Home | News    Tuesday 28 June 2005

Loss of livestock hurts eastern Sudan tribe - report


ASMARA, June (Reuters) - Disease, drought and conflict have reduced livestock in rebel-held eastern Sudan by about 40 percent over the past five years, endangering the lifestyle of thousands of Beja tribesmen, an aid agency said on Monday.

Beja people collect water in the rebel-controlled area of eastern Sudan, near the border with Eritrea June 4, 2005. The Beja people live a virtually medieval existence among desert plains and stony mountains in remote and rebel-controlled eastern Sudan. Lack of development in their region is one of the main grievances that spur the Beja rebels who have controlled this small area on the Eritrean border since early 1997. (Reuters).

The International Rescue Committee (IRC) said immediate action was essential to protect the Beja culture.

Dependent on their livestock for food and wealth, between 45,000 and 186,000 Beja inhabit rebel-controlled territory in Sudan’s arid east.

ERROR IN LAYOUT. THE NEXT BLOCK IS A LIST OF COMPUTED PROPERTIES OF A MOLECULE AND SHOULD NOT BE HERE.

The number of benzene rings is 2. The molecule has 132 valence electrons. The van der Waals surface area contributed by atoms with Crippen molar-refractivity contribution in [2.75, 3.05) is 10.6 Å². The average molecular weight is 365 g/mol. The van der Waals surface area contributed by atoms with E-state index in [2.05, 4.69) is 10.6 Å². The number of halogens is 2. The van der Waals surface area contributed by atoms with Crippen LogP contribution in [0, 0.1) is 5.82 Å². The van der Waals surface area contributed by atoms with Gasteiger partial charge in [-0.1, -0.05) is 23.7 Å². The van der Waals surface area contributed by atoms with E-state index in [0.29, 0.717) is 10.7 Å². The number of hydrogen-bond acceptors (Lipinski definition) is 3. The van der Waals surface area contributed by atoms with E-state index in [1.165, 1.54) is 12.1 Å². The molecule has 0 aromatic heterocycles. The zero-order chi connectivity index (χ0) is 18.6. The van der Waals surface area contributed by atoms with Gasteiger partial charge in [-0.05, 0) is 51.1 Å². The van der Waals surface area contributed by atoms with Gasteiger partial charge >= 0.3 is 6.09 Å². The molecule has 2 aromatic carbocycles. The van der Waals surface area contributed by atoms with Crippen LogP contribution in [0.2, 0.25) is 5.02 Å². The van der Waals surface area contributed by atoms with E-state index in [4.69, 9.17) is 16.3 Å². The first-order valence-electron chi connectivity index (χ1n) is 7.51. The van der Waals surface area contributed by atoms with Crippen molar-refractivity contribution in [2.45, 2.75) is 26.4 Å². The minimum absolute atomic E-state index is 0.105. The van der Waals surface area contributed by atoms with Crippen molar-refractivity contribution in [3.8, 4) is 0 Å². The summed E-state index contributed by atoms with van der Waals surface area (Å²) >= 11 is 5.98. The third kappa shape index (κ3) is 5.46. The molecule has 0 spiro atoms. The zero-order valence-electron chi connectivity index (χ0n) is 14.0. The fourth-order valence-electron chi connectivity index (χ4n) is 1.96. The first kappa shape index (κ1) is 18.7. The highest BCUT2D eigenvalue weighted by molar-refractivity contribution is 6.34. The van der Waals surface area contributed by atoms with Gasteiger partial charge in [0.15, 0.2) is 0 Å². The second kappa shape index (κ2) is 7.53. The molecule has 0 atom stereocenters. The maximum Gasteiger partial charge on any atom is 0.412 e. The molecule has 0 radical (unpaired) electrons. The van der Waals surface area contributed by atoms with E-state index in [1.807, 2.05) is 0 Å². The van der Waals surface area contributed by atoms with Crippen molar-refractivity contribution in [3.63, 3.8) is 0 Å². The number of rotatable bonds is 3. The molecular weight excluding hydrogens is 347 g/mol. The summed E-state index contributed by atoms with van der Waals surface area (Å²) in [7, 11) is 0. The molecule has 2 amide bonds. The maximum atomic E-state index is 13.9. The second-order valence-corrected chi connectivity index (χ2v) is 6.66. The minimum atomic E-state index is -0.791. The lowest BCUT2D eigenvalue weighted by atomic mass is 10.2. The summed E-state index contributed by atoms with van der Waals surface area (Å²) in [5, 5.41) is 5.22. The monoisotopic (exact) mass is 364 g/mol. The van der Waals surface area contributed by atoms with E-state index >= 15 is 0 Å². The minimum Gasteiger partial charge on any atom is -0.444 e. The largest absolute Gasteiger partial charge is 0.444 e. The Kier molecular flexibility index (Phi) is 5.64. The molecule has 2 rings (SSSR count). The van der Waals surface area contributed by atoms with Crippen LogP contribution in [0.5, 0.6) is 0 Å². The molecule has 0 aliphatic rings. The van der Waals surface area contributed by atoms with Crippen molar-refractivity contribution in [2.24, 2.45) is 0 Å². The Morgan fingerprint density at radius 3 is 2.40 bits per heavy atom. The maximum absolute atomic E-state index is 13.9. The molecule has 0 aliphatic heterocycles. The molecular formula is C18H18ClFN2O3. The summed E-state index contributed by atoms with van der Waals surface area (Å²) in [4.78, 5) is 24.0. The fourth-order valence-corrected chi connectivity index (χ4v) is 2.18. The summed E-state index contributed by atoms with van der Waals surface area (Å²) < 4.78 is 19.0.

Several hundred kilometres further north, rebels attacked military bases in government-controlled land last week and claim to have been bombarded by government planes. The rebels, themselves mainly Beja, say they are fighting against Khartoum’s neglect of, and discrimination against, their region.

The IRC said it had found an epidemic of tuberculosis in livestock in 17 Beja communities, and isolated cases of rinderpest and anthrax.

"It leaves an enormous problem because the whole livelihood of this community depends on their goats and on their cattle and on their camels," said Fergus Thomas, the IRC’s field coordinator in northeast Sudan.

Analysts fear eastern Sudan could be another flashpoint in Africa’s biggest country, where the Darfur conflict has brought international condemnation. A 21 year-old war in the south of the country ended six months ago.

An estimated 2.4 million to four million Beja live in eastern Sudan.

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